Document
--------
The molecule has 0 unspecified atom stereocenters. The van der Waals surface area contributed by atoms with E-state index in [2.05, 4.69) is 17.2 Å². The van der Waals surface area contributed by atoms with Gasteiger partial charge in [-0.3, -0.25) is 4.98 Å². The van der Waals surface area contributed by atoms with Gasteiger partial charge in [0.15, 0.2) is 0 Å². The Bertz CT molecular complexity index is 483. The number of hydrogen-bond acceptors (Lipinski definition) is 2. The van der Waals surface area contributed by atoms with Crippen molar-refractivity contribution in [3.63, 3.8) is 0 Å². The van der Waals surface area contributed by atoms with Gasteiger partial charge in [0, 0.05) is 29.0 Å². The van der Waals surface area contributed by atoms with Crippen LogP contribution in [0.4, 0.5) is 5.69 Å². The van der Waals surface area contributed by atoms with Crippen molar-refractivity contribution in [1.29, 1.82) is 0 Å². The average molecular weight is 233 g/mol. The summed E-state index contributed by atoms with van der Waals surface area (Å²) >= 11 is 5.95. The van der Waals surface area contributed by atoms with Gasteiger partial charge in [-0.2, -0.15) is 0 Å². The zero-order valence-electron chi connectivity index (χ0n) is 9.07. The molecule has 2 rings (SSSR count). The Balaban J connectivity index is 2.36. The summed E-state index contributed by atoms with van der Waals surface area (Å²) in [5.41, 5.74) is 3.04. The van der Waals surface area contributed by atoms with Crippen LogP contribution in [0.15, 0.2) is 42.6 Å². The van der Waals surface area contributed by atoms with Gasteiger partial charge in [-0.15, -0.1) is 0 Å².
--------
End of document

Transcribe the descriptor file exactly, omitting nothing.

The molecule has 0 unspecified atom stereocenters. The van der Waals surface area contributed by atoms with E-state index in [2.05, 4.69) is 17.2 Å². The van der Waals surface area contributed by atoms with Gasteiger partial charge in [-0.3, -0.25) is 4.98 Å². The van der Waals surface area contributed by atoms with Gasteiger partial charge in [0.15, 0.2) is 0 Å². The Bertz CT molecular complexity index is 483. The number of hydrogen-bond acceptors (Lipinski definition) is 2. The van der Waals surface area contributed by atoms with Crippen molar-refractivity contribution in [3.63, 3.8) is 0 Å². The van der Waals surface area contributed by atoms with Gasteiger partial charge in [0, 0.05) is 29.0 Å². The van der Waals surface area contributed by atoms with Crippen LogP contribution in [0.4, 0.5) is 5.69 Å². The van der Waals surface area contributed by atoms with Crippen molar-refractivity contribution in [1.29, 1.82) is 0 Å². The average molecular weight is 233 g/mol. The summed E-state index contributed by atoms with van der Waals surface area (Å²) >= 11 is 5.95. The van der Waals surface area contributed by atoms with Gasteiger partial charge in [-0.2, -0.15) is 0 Å². The zero-order valence-electron chi connectivity index (χ0n) is 9.07. The molecule has 2 rings (SSSR count). The Balaban J connectivity index is 2.36. The summed E-state index contributed by atoms with van der Waals surface area (Å²) in [5.41, 5.74) is 3.04. The van der Waals surface area contributed by atoms with Crippen LogP contribution in [0.15, 0.2) is 42.6 Å². The van der Waals surface area contributed by atoms with Gasteiger partial charge in [-0.15, -0.1) is 0 Å².